The time to stamp out gender-based violence is now

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Rhodes Rugby players carry the Uyinene Mrwetyana Foundation banner during the march on Friday 29 November to mark its launch. (Steven Lang, Grocott's Mail)
Rhodes Rugby players carry the Uyinene Mrwetyana Foundation banner during the march on Friday 29 November to mark its launch. (Steven Lang, Grocott's Mail)

The Uyinene Mrwetyana Foundation has partnered with long-term gender-based violence advocates, 1st for Women Insurance.

This in an effort to keep the pressure on policymakers, ensure actual accountability and the implementation of the national council on Gender Based Violence and Femicide (GBVF).

The partnership also comes at the start of the 16 Days of Activism for No Violence Against Women and Children, which runs from November 25 until December 10.

In March last year, South African women were promised that they wouldn’t be next. Following a total shutdown and a mass outcry demanding justice and action, a bold R21 billion plan, aimed at eradicating GBVF by 2030, was approved and a national council on GBVF - to oversee the implementation of this plan - was to be formulated within six months.

“20 months later, we’re still waiting,” said Masimbulele Buso, managing director of the Uyinene Mrwetyana Foundation in a press statement.

Seugnette van Wyngaard, head of 1st for Women, said they are now pulling out all the stops to make sure that leaders deliver on the promises they’ve made and to ensure that gender-based violence is not a footnote, but part of the agenda.

“According to the SAPS, between April and June 2021, rape increased by 72.4% and sexual offences increased by 74.1% compared to the previous reporting period. This place of limbo cannot continue,” she said.

Speaking about the national council on GBVF, van Wyngaard said it is a body made up of representatives from government and civil society to realise a South Africa free from GBVF. The executive board will consist of 13 members - six from government and seven from civil society, who will be appointed through a process of public nomination, she said.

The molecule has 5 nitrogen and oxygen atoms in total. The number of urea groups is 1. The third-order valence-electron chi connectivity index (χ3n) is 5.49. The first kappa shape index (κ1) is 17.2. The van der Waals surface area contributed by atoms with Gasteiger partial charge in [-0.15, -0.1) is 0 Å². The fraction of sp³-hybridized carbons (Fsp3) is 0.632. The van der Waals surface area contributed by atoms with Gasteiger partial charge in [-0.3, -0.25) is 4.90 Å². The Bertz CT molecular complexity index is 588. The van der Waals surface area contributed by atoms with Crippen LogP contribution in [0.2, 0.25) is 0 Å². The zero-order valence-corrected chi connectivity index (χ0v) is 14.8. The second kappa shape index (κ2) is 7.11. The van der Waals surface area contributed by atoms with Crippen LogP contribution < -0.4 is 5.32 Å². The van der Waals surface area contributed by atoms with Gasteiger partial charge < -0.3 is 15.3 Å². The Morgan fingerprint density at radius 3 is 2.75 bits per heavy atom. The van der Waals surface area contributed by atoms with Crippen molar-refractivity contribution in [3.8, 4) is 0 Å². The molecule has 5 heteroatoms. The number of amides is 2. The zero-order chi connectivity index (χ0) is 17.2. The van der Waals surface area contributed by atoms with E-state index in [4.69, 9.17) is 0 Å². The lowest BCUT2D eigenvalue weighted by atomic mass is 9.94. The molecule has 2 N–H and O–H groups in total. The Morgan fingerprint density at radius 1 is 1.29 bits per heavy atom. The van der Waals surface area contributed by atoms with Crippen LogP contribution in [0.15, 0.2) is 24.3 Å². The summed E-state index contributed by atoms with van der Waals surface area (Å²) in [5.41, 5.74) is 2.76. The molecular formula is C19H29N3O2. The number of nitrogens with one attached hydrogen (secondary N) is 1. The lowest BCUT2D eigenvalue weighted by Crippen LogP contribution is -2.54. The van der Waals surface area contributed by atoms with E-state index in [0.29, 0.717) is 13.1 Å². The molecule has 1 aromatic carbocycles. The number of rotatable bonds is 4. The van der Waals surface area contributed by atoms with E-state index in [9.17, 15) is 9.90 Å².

“Together, they’ll set the national agenda for responding to GBVF, coordinate plans for the equitable distribution of resources, promote accountability, strengthen coordination and reduce impunity on GBVF. It’s pretty important,” said van Wyngaard.

“Without this council, the national strategic plan on Gender Based Violence and Femicide vision will not be achieved. We’re already on the back foot.”

The Uyinene Mrwetyana Foundation and 1st for Women need the help of the public to get the relevant committees and members of Parliament to announce the formation of a national council on GBVF in December.

Here’s how you can help bring about change:

•Visit and post a virtual post card to Parliament about why you want delivery on the promises made about eradicating GBV, if and how you’ve been affected by GBV and why you want to stamp out the associated, heinous crimes.

•These post cards will be added to the 12000+ post cards already received by The Uyinene Mrwetyana Foundation during its Post Office to Parliament campaign. All post cards will be documented in a research paper on the effects of GBVF on South Africans and presented to policymakers. The research paper will inform policymakers on key GBVF focus areas, based on real accounts, and will be made available to civil society to raise awareness.

Buso said the Uyinene Mrwetyana Foundation was founded in celebration of the life of Uyinene Mrwetyana.

“She is remembered for her lifelong vision of fighting all forms of injustice against women and was vocal about the various social ills which plague our society – including patriarchal oppression and issues of GBVF.”

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